Kismet (software)

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This article is about the network monitoring software. For the gameplay scripting tool, see Kismet (gameplay scripting).
Kismet
Kismet-2.7.1-screenshot.gif
Kismet 2.7.1
Developer(s) Mike Kershaw (dragorn)
Stable release
2016-01-R1[1] / January 31, 2016; 7 months ago (2016-01-31)
Written in C++
Operating system Cross-platform
Type Packet Sniffer
License GPL
Website http://www.kismetwireless.net/

Kismet is a network detector, packet sniffer, and intrusion detection system for 802.11 wireless LANs. Kismet will work with any wireless card which supports raw monitoring mode, and can sniff 802.11a, 802.11b, 802.11g, and 802.11n traffic. The program runs under Linux, FreeBSD, NetBSD, OpenBSD, and Mac OS X. The client can also run on Microsoft Windows, although, aside from external drones (see below), there's only one supported wireless hardware available as packet source.

Distributed under the GNU General Public License,[2] Kismet is free software.

Features[edit]

Kismet differs from other wireless network detectors in working passively. Namely, without sending any loggable packets, it is able to detect the presence of both wireless access points and wireless clients, and to associate them with each other. It is also the most widely used and up to date open source wireless monitoring tool.

An explanation of the headings displayed in Kismet.

Kismet also includes basic wireless IDS features such as detecting active wireless sniffing programs including NetStumbler, as well as a number of wireless network attacks.

Kismet features the ability to log all sniffed packets and save them in a tcpdump/Wireshark or Airsnort compatible file format. Kismet can also capture "Per-Packet Information" headers.

Kismet also features the ability to detect default or "not configured" networks, probe requests, and determine what level of wireless encryption is used on a given access point.

In order to find as many networks as possible, Kismet supports channel hopping. This means that it constantly changes from channel to channel non-sequentially, in a user-defined sequence with a default value that leaves big holes between channels (for example, 1-6-11-2-7-12-3-8-13-4-9-14-5-10). The advantage with this method is that it will capture more packets because adjacent channels overlap.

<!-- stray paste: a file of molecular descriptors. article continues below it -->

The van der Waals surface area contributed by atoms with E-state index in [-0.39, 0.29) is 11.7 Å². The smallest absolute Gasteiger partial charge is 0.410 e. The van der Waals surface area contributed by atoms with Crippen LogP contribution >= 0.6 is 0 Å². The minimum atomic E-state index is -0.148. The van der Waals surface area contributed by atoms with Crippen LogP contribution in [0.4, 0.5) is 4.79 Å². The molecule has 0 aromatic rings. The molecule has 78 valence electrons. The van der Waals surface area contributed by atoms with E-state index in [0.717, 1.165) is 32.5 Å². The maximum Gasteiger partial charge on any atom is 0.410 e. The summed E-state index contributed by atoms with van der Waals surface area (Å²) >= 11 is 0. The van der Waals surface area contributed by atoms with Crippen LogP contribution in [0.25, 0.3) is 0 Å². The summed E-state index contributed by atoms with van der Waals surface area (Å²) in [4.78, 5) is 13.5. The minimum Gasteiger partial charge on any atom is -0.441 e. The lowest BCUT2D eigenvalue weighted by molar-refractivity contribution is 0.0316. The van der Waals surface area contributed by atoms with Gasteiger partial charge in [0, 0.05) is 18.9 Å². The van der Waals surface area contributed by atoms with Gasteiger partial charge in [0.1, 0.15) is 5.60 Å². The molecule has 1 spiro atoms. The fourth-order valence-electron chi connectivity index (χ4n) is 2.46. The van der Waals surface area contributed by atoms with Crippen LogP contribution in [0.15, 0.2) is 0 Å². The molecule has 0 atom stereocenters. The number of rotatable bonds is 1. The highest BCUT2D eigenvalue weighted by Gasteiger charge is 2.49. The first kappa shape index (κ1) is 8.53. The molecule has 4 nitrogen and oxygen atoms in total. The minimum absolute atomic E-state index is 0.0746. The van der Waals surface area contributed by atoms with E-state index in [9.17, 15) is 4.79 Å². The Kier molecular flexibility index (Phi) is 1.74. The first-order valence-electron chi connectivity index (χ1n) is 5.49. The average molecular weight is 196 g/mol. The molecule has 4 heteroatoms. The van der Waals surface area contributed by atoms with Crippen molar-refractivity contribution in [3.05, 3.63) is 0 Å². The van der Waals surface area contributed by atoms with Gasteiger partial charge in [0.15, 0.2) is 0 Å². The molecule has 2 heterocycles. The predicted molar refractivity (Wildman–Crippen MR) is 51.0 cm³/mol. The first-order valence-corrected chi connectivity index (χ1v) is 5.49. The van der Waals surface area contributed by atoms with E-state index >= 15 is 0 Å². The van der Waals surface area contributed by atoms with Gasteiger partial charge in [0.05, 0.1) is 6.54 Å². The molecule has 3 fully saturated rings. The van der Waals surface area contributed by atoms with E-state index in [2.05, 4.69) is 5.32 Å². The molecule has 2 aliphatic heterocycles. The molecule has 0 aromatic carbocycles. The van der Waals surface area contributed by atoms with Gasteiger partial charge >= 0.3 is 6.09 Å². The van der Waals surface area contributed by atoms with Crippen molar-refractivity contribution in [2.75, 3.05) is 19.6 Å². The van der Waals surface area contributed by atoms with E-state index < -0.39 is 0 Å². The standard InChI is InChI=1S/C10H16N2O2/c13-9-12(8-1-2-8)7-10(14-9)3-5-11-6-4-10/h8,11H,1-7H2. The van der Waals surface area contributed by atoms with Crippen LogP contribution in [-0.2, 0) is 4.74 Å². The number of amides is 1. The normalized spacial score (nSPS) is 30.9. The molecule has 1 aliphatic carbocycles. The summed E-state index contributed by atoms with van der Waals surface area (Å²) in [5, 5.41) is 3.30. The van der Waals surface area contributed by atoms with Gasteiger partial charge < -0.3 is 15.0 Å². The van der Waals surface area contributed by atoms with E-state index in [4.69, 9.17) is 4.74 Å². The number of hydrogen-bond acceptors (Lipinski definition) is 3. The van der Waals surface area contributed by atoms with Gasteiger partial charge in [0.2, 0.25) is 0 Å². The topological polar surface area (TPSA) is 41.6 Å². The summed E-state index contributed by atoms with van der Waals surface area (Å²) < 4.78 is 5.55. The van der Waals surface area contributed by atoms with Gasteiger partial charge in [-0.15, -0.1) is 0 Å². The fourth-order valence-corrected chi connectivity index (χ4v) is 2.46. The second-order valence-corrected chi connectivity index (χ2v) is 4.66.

Kismet also supports logging of the geographical coordinates of the network if the input from a GPS receiver is additionally available.

Server / Drone / Client infrastructure[edit]

Kismet has three separate parts. A drone can be used to collect packets, and then pass them on to a server for interpretation. A server can either be used in conjunction with a drone, or on its own, interpreting packet data, and extrapolating wireless information, and organizing it. The client communicates with the server and displays the information the server collects.

Plugins[edit]

With the updating of Kismet to -ng, Kismet now supports a wide variety of scanning plugins including DECT, Bluetooth, and others.

Usage[edit]

Kismet is used in a number of commercial and open source projects. It is distributed with Kali Linux.[3] It is used for wireless reconnaissance,[4] and can be used with other packages for an inexpensive wireless intrusion detection system.[5] It has been used in a number of peer reviewed studies such as "Detecting Rogue Access Points using Kismet"[6]

See also[edit]

References[edit]

  1. ^ http://www.kismetwireless.net/ Kismet web site
  2. ^ "Kismet Readme". kismetwireless.net. Retrieved 2008-02-22. 
  3. ^ "Kismet". Kali Tools. Kali Linux. 
  4. ^ Lynn, Michael; Biondi, Philippe; Beauchesne, Nicolas (August 2007). Security Power Tools. O'Reilly Media. Retrieved 9 March 2016. 
  5. ^ Murray, Jason. "An Inexpensive Wireless IDS using Kismet and OpenWRT". SANS Institute. Retrieved 9 March 2016. 
  6. ^ Thejdeep, G. "Detecting Rogue Access Points using Kismet". In Communications and Signal Processing: 0172–0175. 

External links[edit]